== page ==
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I think you're spot on in your observations. In some ways I've moved back toward the optative mood (Emerson). The more I look around the more I'm convinced that people are waking up and noticing the power of language, of fiction, of poetry, of the sheer power and wonder of where words take us. It's amazing that the media of the web has opened things up for many of the third world countries as well in ways that have yet to be bargained into the literary matrix.

I think back on my own journey and the helpmeets like Samuel Johnson, William Hazlitt, Walter Pater, Northrup Frye, Harold Bloom, Wimsatt, and a ton of other literary critics who organized my reading habits in ways that still keep me going strong.

These great bibliophiles gave us a love of language and of its magic for shaping who and what we are, and time and again I find the young generation is returning to these worlds without the academic guides because the academy betrayed itself and turned literature into politics, psychology, sociology, power and knowledge, pomo, etc. etc. rather than just good old books that must be confronted on their own terms.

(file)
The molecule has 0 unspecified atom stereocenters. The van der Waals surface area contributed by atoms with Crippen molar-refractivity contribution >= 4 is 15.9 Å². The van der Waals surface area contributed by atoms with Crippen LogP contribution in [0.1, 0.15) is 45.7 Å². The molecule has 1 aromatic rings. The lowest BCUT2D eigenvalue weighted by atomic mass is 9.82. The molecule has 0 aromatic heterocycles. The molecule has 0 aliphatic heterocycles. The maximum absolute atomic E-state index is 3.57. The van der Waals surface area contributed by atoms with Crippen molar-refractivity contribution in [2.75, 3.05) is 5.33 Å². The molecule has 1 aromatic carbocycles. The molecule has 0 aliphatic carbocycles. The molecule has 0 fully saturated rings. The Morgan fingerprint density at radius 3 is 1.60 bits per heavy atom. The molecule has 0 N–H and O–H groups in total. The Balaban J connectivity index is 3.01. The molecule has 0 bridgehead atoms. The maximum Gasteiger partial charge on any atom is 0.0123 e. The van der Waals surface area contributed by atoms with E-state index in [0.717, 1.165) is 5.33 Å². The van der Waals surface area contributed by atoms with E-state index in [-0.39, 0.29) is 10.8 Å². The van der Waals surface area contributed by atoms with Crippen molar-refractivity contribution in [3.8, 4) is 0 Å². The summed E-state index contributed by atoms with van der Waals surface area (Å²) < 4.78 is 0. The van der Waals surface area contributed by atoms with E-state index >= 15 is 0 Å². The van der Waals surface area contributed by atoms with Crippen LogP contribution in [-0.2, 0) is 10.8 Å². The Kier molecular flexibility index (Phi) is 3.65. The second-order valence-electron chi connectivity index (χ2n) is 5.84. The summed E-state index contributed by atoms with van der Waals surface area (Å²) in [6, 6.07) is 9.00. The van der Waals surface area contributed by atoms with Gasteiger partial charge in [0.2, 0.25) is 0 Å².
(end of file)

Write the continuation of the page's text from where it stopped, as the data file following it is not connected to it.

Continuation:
I'm sure you must see this too. I see an optimistic flair in your voicing... good for you! Good to see a great critic plying his trade. Added a link to you... I'll come back and spend a little more time on your site.

thanks!

I rather like "good new books" as well, however.

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About

  • Daniel Green is a literary critic and sometime fiction writer. His reviews, critical essays, and fiction have appeared in a variety of publications, both online and in print. He has a Ph.D focusing on postwar American fiction and an M.A. in creative writing.

Daniel Green's Current Website